Richards notes that because of their typical two-year visa statuses upon entering the country, in most cases, the only way they are eligible to compete in prep sports in the U.S. is for them to attend private schools. In most cases, the school helps locate a host family. In some instances, Henry and Ejike use their resources and connection to find a host family for the kids.
“The majority [of the Nigerian athletes] that come over have to be enrolled in a charter school. That’s why a lot of them end up at private schools,” Richards explained. “Most of these kids are 16, 17 or 18 years old and starting their junior year of high school. To go through the whole [host] process is strenuous, and by the time they get done, they are already done with high school.”
While eligibility concerns are prevalent with foreign athletes in the recruiting process, the problems that arise have more to do with language and academic classification than the kids’ ability to thrive in a new learning environment.
“These kids are very academically enriched, believe it or not,” Richards said. “Some kids can speak four, five or six different languages. [Most times] when they go to take the test at schools on where to place them [eligibility-wise], they are beyond being a freshman or a sophomore.”
Still, even when kids are able to make it to the United States and graduate to being on the doorstep of making their dreams come true, another set of challenges awaits them.
In addition to having to learn a new sport in a foreign country, the two factors that are often the toughest for these players are the culture gap and being away from their loved ones.
While he was busy racing up the recruiting ranks, Betiku explained the psychological toll that being separated from his family has created for him since he’s been in the U.S.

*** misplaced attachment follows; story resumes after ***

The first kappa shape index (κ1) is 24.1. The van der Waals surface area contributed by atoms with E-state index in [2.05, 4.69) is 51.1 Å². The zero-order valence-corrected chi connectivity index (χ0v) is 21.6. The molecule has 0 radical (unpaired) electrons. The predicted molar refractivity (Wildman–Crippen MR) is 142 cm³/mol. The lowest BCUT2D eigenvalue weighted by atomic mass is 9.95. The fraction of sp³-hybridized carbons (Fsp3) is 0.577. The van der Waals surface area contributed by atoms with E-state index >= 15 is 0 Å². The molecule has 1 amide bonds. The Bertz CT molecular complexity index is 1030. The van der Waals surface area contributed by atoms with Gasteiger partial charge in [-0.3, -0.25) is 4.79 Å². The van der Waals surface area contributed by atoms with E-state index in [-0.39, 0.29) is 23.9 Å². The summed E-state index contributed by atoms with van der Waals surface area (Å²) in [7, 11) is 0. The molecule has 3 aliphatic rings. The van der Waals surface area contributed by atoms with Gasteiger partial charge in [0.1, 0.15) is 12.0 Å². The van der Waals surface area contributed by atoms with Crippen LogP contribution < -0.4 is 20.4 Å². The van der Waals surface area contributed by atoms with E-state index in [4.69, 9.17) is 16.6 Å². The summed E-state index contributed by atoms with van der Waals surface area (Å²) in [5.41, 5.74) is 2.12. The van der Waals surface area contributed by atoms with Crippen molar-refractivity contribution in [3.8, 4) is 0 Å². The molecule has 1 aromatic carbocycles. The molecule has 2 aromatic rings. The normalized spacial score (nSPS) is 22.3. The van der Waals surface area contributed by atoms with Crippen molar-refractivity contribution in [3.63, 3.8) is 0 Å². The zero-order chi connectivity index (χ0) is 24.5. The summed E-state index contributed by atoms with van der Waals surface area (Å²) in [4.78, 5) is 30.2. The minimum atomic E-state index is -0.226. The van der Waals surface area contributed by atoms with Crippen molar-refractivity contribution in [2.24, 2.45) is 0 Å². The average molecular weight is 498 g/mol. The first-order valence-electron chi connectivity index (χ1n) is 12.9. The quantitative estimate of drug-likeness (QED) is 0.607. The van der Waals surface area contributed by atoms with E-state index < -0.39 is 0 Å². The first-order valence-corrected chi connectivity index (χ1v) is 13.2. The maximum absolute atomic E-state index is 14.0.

“Sometimes, I feel kind of sad,” Betiku said. “[My family] don’t know about the camps and everything. I try my best to explain everything. I try to stay motivated. My school family, they all love me. My coaches, everyone that has supported me to this day, I think about them. They are counting on me to do great. My mom, I just tell her I did really good, so she’s happy. That’s why I do what I do.”
Valentine-Okeke, who is a redshirt freshman and will compete for a starting job at LSU in the spring, admits his journey to Baton Rouge has had its ups and downs.
Still, he knows he’s one of the fortunate young athletes to have the chance to get a free education at a top university such as LSU.
“I always watched football back home. I didn’t have someone there to coach me or tell me about the game,” Valentine-Okeke said. “But I did have a passion for it when I watched it. It happens to be one of the games that they introduced in Nigeria then. I was lucky to be a part of it.”
Both Ejike and Henry have continued to play a pivotal role in helping him since he’s arrived in the U.S.
In fact, Henry serves as his guardian.
“[Ejike and Henry] know my family back home in Nigeria,” Valentine-Okeke said. “I lived with Ejike when I was going to school in Georgia. When we have breaks, I go to Georgia with him or Ohio with Henry. We have a great relationship, and they have really helped me a lot.” Richards recalls learning of Valentine-Okeke’s story when the offensive tackle was on the camp circuit as a recruit.